Community Liver Biomarkers Cohort

This study is currently recruiting participants. (see Contacts and Locations)
Verified January 2014 by University of Nottingham
Sponsor:
Information provided by (Responsible Party):
University of Nottingham
ClinicalTrials.gov Identifier:
NCT02037867
First received: January 14, 2014
Last updated: January 15, 2014
Last verified: January 2014

January 14, 2014
January 15, 2014
May 2013
May 2033   (final data collection date for primary outcome measure)
Liver and cardiovascular-related mortality [ Time Frame: 20 years ] [ Designated as safety issue: No ]
Death recorded as resulting from cardiovascular or liver-related causes
Same as current
Complete list of historical versions of study NCT02037867 on ClinicalTrials.gov Archive Site
  • Liver Cirrhosis [ Time Frame: 20 years ] [ Designated as safety issue: No ]
    Incidence of compensated and decompensated cirrhosis diagnosis during the study period.
  • Cardiovascular Disease [ Time Frame: 20 years ] [ Designated as safety issue: No ]
    Incidence of cardiovascular disease events(defined as symptomatic coronary or cerebrovascular disease)during the study period.
  • All-cause mortality [ Time Frame: 20 years ] [ Designated as safety issue: No ]
    Recording of any death during the study period
Same as current
Not Provided
Not Provided
 
Community Liver Biomarkers Cohort
The Stratification of Liver Disease in the Community Using Fibrosis Biomarkers

Deaths due to advanced liver scarring (liver cirrhosis) continue to increase, and liver disease is now the 3rd leading cause of premature death in the United Kingdom. The majority of liver disease is lifestyle related (alcohol, obesity and associated type 2 diabetes, injecting drug use) and therefore reversible if caught at a precirrhosis stage. However, current liver function blood tests are poor inadequate, and subsequently a large burden of liver disease is currently missed.

A variety of noninvasive liver biomarkers (blood and imaging tests) have been developed which identify liver disease accurately at earlier stages of scarring. The identification of liver disease in the community, where previous studies have discovered a large burden of previously unidentified but significant liver disease, is therefore a feasible place to develop new liver disease investigation pathways using these noninvasive markers.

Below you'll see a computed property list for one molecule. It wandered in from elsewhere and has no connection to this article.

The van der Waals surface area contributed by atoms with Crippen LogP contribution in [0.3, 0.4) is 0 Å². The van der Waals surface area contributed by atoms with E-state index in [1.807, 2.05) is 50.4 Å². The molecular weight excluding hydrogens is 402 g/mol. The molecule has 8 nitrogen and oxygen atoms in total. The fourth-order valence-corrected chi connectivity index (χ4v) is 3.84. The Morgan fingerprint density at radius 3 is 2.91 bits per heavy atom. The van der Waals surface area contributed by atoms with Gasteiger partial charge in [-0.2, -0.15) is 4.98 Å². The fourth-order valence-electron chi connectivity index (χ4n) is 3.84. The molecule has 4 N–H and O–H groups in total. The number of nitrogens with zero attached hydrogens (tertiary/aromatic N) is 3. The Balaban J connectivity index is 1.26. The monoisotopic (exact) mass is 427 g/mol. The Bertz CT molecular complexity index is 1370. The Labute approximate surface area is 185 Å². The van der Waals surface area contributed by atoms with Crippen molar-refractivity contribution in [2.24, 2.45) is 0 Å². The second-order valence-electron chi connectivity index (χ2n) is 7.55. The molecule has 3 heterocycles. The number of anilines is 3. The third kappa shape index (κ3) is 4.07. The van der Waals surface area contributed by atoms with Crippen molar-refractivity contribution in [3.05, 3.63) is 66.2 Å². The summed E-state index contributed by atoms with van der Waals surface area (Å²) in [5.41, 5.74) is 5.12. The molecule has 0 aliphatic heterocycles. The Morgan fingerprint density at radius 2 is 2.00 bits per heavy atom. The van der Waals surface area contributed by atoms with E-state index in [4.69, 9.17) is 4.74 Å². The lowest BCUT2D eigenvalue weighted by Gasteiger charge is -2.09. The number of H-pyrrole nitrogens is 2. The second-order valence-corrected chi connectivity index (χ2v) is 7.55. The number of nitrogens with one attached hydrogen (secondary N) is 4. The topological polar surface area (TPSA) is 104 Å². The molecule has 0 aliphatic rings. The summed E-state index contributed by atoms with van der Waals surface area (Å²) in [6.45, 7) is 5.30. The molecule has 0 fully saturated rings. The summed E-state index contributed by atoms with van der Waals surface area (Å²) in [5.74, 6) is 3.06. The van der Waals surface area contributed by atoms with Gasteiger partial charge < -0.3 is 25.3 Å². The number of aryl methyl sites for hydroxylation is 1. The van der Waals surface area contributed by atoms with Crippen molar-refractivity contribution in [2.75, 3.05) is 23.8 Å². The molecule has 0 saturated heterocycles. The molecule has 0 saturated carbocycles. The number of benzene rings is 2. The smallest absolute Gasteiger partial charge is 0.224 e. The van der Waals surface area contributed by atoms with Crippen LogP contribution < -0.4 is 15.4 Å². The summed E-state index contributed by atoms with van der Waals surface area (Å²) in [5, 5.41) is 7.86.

In collaboration with the Department of Health, Nottingham University Hospitals have commenced a pilot community liver disease pathway in two General Practices in Nottingham in February 2012. Patients with liver risk factors (hazardous alcohol use, obesity or type 2 diabetes)are invited to take part in the pathway. Patients undergo a simple blood test (AST:ALT ratio and BARD score), with a high test result requiring referral for a liver stiffness scan (Fibroscan)which is performed in the community setting. High threshold scan values are reviewed by a consultant liver specialist in a community liver clinic. Preliminary findings show that the pathway accurately identifies patients with early liver scarring and previously unidentified significant liver disease. The participating General Practitioners have also noted a striking number of patients finally engaging in important lifestyle changes following pathway implementation. A second phase of the pilot pathway, in 2 Inner City General Practices with a total practice population of c.14,000 patients commenced in June 2013.

We have subsequently designed this cohort study, where pilot participants will be consented for follow up over a long period. We will assess future liver-related and cardiovascular events (including death), and perform qualitative patient interviews to assess the reasons for and persistence of lifestyle changes after liver disease investigation. We hypothesize that stratification of liver disease in the community will unearth a significant amount of previously undetected but significant chronic liver disease. Moreover, we will evaluate whether stratification of liver disease using these tests predicts future liver and cardiovascular disease and death, and whether stratification has an impact on patient's future lifestyle choices.

Objectives:

  1. To establish a community based cohort with risk factors for liver disease and stratification for liver disease severity using non-invasive biomarkers.
  2. To establish the incidence of liver and cardiovascular morbidity and mortality in a community cohort.
  3. To explore the quantitative and qualitative indicators to potential alterations in patient lifestyle following stratification of liver disease to inform future intervention development.
  4. To evaluate novel blood markers of liver fibrosis and cirrhosis on a large cohort of primary care patients

Study Configuration:

Longitudinal Cohort Study with long-term follow up

Setting:

Primary Care, Nottingham

Number of Participants:

Prospective and consecutive recruitment in the East Midlands - approximately 500 patients per annum over a 4 year cohort inception period. Total anticipated cohort size 2,000 participants.

Description of Interventions:

  • Serum blood sampling (AST:ALT ratio, and serum stored for future liver biomarker development)
  • Transient Elastography (Fibroscan)
  • Qualitative Interviews (limited to approximately 30 patients)
  • Consent to longitudinal data follow-up and approach for future lifestyle intervention trials - consenting patients will be tagged on MRIS database.

Duration of Study:

48 month cohort inception with long term longitudinal follow up of cardiovascular and liver related outcomes and mortality data.